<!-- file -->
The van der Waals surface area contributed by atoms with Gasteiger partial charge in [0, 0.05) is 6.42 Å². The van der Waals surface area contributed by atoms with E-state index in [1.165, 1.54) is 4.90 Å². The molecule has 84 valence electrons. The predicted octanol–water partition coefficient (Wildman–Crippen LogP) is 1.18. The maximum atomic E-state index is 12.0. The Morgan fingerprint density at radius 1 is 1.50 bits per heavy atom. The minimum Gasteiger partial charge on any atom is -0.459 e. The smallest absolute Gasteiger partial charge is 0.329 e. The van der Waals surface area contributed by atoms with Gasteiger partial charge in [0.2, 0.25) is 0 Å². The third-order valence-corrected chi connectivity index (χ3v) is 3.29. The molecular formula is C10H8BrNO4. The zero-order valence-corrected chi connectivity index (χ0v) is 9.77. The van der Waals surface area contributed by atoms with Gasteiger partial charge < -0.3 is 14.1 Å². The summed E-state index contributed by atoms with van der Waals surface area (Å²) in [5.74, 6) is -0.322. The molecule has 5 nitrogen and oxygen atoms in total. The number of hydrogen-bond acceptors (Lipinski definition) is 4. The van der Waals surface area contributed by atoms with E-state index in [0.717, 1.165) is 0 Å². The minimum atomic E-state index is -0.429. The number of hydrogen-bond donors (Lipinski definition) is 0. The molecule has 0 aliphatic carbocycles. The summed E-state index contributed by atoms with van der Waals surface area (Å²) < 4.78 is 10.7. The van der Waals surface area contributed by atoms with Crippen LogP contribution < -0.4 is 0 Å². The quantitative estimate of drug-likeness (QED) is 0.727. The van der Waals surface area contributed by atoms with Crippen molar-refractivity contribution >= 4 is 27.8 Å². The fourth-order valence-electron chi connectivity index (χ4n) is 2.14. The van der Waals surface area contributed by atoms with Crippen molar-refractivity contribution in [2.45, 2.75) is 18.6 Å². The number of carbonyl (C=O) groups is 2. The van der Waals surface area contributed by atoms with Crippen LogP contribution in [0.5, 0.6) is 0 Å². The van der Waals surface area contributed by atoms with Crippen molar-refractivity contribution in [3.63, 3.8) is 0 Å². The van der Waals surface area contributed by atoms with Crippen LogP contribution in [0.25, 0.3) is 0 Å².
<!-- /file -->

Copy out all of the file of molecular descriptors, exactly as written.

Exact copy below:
The van der Waals surface area contributed by atoms with Gasteiger partial charge in [0, 0.05) is 6.42 Å². The van der Waals surface area contributed by atoms with E-state index in [1.165, 1.54) is 4.90 Å². The molecule has 84 valence electrons. The predicted octanol–water partition coefficient (Wildman–Crippen LogP) is 1.18. The maximum atomic E-state index is 12.0. The Morgan fingerprint density at radius 1 is 1.50 bits per heavy atom. The minimum Gasteiger partial charge on any atom is -0.459 e. The smallest absolute Gasteiger partial charge is 0.329 e. The van der Waals surface area contributed by atoms with Gasteiger partial charge in [0.2, 0.25) is 0 Å². The third-order valence-corrected chi connectivity index (χ3v) is 3.29. The molecular formula is C10H8BrNO4. The zero-order valence-corrected chi connectivity index (χ0v) is 9.77. The van der Waals surface area contributed by atoms with Gasteiger partial charge < -0.3 is 14.1 Å². The summed E-state index contributed by atoms with van der Waals surface area (Å²) in [5.74, 6) is -0.322. The molecule has 5 nitrogen and oxygen atoms in total. The number of hydrogen-bond acceptors (Lipinski definition) is 4. The van der Waals surface area contributed by atoms with E-state index in [0.717, 1.165) is 0 Å². The minimum atomic E-state index is -0.429. The number of hydrogen-bond donors (Lipinski definition) is 0. The molecule has 0 aliphatic carbocycles. The summed E-state index contributed by atoms with van der Waals surface area (Å²) < 4.78 is 10.7. The van der Waals surface area contributed by atoms with Crippen LogP contribution < -0.4 is 0 Å². The quantitative estimate of drug-likeness (QED) is 0.727. The van der Waals surface area contributed by atoms with Crippen molar-refractivity contribution >= 4 is 27.8 Å². The fourth-order valence-electron chi connectivity index (χ4n) is 2.14. The van der Waals surface area contributed by atoms with Crippen molar-refractivity contribution in [2.45, 2.75) is 18.6 Å². The number of carbonyl (C=O) groups is 2. The van der Waals surface area contributed by atoms with Crippen LogP contribution in [0.5, 0.6) is 0 Å². The van der Waals surface area contributed by atoms with Crippen molar-refractivity contribution in [3.63, 3.8) is 0 Å². The van der Waals surface area contributed by atoms with Crippen LogP contribution in [0.25, 0.3) is 0 Å².